Some longtime residents of Heber Springs are fed up with hearing from strangers with an interest in Disfarmer’s history. Jeannie McGary, in her seventies, was photographed by Disfarmer as a baby. A seasoned volunteer at the local historical society, she has shown Disfarmer’s work to European curators, documentary filmmakers and, on several occasions, his heirs. She told me that she was skeptical of the grounds for their legal dispute. If Disfarmer hadn’t become as famous as he is, “I don’t think anyone would be interested now,” she said. Ellen Hobgood, who owns an art gallery in Heber Springs, found it hard to believe that those close to Disfarmer had only recently become aware of her fame. An artist herself, Hobgood specializes in large acrylic paintings of Santa Claus, which were reproduced, with her permission, on tins of pecan caramel from a regional company. She said that in theory she sympathizes with victims of copyright infringement. But, if Disfarmer’s heirs wanted to be part of her legacy, she added, “They should have said something sooner.”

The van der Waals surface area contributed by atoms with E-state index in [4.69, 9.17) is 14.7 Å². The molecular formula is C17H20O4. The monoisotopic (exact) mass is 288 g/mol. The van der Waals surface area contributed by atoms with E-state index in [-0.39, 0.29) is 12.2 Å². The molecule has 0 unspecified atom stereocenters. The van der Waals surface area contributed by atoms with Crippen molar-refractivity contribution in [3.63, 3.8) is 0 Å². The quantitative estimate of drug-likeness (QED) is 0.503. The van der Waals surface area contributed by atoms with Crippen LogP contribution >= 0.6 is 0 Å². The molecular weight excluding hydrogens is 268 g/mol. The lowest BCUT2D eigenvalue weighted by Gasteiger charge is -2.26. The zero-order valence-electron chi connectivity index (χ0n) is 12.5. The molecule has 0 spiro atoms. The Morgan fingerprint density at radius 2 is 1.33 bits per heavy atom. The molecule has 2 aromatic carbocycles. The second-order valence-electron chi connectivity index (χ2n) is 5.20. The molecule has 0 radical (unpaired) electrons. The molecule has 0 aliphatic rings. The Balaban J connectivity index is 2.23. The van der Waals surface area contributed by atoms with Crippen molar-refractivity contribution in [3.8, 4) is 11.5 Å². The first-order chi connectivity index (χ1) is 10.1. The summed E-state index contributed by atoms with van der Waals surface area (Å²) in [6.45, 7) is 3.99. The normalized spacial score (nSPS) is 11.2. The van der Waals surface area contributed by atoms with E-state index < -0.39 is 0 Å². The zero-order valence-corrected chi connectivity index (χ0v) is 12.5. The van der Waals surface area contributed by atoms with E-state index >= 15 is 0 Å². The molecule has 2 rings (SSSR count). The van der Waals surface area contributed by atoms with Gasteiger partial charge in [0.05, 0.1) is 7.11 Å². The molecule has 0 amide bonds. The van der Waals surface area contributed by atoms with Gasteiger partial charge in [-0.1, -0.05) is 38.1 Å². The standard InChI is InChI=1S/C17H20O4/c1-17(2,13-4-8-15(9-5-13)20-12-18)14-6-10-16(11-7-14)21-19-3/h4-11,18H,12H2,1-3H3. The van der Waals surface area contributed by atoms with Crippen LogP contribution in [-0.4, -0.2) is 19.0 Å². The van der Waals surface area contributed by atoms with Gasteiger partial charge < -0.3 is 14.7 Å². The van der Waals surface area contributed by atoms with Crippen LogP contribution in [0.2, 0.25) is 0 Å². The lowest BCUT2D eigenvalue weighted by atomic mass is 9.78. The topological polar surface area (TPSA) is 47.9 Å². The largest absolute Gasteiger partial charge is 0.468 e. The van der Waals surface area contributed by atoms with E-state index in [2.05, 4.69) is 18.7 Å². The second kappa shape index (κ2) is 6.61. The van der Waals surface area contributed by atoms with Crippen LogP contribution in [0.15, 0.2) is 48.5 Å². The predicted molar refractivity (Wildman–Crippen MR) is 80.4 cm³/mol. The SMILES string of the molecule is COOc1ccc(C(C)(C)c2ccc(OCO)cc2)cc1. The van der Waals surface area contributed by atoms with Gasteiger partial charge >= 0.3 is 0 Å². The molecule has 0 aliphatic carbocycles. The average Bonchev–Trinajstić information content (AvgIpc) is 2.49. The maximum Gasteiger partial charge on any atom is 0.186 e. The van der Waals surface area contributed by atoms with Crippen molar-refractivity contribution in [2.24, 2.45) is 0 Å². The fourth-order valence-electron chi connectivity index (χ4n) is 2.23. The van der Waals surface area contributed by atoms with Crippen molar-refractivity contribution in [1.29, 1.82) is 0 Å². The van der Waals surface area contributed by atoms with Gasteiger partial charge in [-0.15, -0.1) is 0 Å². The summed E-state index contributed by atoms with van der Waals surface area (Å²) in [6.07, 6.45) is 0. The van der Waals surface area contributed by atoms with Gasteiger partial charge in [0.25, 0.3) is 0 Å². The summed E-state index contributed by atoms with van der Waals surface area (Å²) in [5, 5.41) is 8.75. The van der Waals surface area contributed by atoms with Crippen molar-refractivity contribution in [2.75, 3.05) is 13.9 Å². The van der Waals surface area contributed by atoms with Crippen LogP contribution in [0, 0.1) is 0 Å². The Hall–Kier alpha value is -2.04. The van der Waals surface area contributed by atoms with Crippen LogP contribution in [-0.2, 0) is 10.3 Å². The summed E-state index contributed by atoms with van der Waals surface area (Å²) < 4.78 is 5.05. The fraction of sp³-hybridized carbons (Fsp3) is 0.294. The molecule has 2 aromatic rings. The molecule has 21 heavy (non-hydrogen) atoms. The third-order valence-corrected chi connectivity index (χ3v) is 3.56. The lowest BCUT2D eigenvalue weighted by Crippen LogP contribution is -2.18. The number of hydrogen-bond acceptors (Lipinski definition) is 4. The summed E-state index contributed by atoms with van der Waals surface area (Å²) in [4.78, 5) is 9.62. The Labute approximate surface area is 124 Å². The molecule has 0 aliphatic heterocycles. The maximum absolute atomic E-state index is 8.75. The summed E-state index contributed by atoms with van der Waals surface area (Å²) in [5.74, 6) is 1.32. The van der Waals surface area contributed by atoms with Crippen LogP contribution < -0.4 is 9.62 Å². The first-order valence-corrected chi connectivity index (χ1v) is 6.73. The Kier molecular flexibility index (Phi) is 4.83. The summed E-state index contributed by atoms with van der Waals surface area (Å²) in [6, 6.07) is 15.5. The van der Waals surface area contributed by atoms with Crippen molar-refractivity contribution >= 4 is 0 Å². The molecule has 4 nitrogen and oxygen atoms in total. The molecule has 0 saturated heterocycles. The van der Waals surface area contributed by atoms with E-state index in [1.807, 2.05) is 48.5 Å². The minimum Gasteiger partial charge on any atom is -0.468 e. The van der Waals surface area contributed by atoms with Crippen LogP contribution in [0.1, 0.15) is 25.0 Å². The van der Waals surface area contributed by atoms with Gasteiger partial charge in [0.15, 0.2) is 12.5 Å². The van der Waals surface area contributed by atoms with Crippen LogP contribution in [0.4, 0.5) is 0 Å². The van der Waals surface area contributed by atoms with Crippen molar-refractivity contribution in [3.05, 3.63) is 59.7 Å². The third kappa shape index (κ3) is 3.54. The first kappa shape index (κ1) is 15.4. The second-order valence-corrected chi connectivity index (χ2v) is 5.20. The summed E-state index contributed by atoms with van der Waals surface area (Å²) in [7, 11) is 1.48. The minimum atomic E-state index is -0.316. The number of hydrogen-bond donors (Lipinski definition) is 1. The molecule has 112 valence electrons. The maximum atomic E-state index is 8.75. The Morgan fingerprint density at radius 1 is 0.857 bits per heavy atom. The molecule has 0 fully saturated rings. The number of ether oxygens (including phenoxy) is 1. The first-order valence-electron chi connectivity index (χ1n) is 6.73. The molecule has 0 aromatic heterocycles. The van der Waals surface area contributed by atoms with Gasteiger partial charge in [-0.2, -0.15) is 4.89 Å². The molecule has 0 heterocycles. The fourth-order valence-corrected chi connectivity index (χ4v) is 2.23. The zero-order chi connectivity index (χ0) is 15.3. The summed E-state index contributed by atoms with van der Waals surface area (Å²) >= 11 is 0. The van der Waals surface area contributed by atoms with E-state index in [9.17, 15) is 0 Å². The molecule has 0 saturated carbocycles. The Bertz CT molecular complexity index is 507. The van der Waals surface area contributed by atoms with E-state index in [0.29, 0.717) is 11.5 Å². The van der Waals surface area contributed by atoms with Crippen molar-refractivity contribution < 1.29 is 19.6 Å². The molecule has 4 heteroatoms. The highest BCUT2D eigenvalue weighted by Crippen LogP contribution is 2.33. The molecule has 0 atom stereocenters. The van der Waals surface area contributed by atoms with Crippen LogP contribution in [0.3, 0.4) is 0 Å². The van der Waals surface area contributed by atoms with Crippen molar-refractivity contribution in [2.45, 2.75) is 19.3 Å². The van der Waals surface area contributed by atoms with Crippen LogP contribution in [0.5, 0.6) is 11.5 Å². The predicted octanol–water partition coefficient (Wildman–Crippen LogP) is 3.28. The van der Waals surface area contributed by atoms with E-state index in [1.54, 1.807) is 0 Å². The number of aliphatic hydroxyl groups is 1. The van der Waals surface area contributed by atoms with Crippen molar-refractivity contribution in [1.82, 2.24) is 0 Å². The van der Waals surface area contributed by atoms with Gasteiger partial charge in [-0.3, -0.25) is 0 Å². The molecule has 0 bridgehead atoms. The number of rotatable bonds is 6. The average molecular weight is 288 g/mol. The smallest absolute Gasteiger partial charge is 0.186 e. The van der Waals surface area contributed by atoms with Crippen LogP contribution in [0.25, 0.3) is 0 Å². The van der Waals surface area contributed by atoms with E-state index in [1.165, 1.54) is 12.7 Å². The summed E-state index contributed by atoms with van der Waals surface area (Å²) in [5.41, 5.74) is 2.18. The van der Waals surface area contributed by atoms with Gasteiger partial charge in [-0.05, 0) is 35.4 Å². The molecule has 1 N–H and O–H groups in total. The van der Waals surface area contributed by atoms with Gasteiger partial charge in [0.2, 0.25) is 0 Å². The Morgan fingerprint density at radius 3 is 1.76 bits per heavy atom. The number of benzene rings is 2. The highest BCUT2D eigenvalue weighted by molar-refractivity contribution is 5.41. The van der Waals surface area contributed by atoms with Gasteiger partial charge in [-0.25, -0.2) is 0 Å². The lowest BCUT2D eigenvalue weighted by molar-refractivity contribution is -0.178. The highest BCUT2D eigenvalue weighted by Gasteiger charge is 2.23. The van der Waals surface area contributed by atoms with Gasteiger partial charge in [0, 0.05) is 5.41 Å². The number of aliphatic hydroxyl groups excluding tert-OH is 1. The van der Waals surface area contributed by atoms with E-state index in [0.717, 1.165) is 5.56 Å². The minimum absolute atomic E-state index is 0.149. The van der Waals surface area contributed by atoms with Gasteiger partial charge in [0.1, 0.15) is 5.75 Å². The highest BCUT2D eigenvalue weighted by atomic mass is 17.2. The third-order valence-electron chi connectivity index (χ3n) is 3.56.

In Heber Springs, Stewart and Atkins stayed in the truck as I explored Main Street, a sleepy neighborhood of small businesses, including a cafe called Jitterbug and a movie theater with an Art Deco marquee. A hearing related to the Disfarmer case was scheduled for the following month in probate court to discuss the custody of the glass plate negatives, and the siblings feared they would be seen with a reporter. In such a small town, Stewart told me, the news could get back to the judge and make it sound like the family were “trying to build a case of sympathy with the public.”

Deal was no longer working for them. In the previous March, just days before the coronavirus pandemic cut off the trip, he had come from Virginia for a meeting on the case with Disfarmer’s family at Murry’s, a roadside restaurant east of Little Rock. More than thirty family members from across the country wore badges and gathered in a back room. A granddaughter of Disfarmer’s older brother, who had traveled from Connecticut, told me that Deal was sitting at his table but was left alone. While waiting for his barbecue plate, he stood up to explain that he had focused his legal efforts on the Arkansas Art Gallery Foundation, which owns the glass plate negatives. The foundation appeared to lend itself to a settlement, Deal said, and he expected to have a draft deal proposed soon.